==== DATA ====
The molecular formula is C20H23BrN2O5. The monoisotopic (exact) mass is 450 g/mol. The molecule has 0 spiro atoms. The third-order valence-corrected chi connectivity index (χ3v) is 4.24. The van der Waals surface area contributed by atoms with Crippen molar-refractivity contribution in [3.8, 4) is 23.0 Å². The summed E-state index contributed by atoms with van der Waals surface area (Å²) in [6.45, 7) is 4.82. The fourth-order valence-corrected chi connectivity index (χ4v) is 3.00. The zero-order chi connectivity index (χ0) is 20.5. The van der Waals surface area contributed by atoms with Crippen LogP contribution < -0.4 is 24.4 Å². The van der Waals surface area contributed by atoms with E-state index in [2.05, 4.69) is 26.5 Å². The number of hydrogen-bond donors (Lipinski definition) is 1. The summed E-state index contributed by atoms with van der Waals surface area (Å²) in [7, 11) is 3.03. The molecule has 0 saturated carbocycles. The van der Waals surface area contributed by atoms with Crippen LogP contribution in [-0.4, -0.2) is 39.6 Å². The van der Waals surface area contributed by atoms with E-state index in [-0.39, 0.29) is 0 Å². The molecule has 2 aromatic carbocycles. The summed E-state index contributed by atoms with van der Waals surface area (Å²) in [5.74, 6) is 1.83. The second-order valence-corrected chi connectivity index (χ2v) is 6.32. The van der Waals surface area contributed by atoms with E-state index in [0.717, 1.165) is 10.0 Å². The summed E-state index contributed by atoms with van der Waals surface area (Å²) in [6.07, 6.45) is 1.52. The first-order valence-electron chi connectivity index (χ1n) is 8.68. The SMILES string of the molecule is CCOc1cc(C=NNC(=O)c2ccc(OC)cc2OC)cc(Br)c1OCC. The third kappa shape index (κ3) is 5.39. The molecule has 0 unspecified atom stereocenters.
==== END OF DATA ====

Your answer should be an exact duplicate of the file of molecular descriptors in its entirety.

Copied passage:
The molecular formula is C20H23BrN2O5. The monoisotopic (exact) mass is 450 g/mol. The molecule has 0 spiro atoms. The third-order valence-corrected chi connectivity index (χ3v) is 4.24. The van der Waals surface area contributed by atoms with Crippen molar-refractivity contribution in [3.8, 4) is 23.0 Å². The summed E-state index contributed by atoms with van der Waals surface area (Å²) in [6.45, 7) is 4.82. The fourth-order valence-corrected chi connectivity index (χ4v) is 3.00. The zero-order chi connectivity index (χ0) is 20.5. The van der Waals surface area contributed by atoms with Crippen LogP contribution < -0.4 is 24.4 Å². The van der Waals surface area contributed by atoms with E-state index in [2.05, 4.69) is 26.5 Å². The number of hydrogen-bond donors (Lipinski definition) is 1. The summed E-state index contributed by atoms with van der Waals surface area (Å²) in [7, 11) is 3.03. The molecule has 0 saturated carbocycles. The van der Waals surface area contributed by atoms with Crippen LogP contribution in [-0.4, -0.2) is 39.6 Å². The van der Waals surface area contributed by atoms with E-state index in [-0.39, 0.29) is 0 Å². The molecule has 2 aromatic carbocycles. The summed E-state index contributed by atoms with van der Waals surface area (Å²) in [5.74, 6) is 1.83. The second-order valence-corrected chi connectivity index (χ2v) is 6.32. The van der Waals surface area contributed by atoms with E-state index in [0.717, 1.165) is 10.0 Å². The summed E-state index contributed by atoms with van der Waals surface area (Å²) in [6.07, 6.45) is 1.52. The first-order valence-electron chi connectivity index (χ1n) is 8.68. The SMILES string of the molecule is CCOc1cc(C=NNC(=O)c2ccc(OC)cc2OC)cc(Br)c1OCC. The third kappa shape index (κ3) is 5.39. The molecule has 0 unspecified atom stereocenters.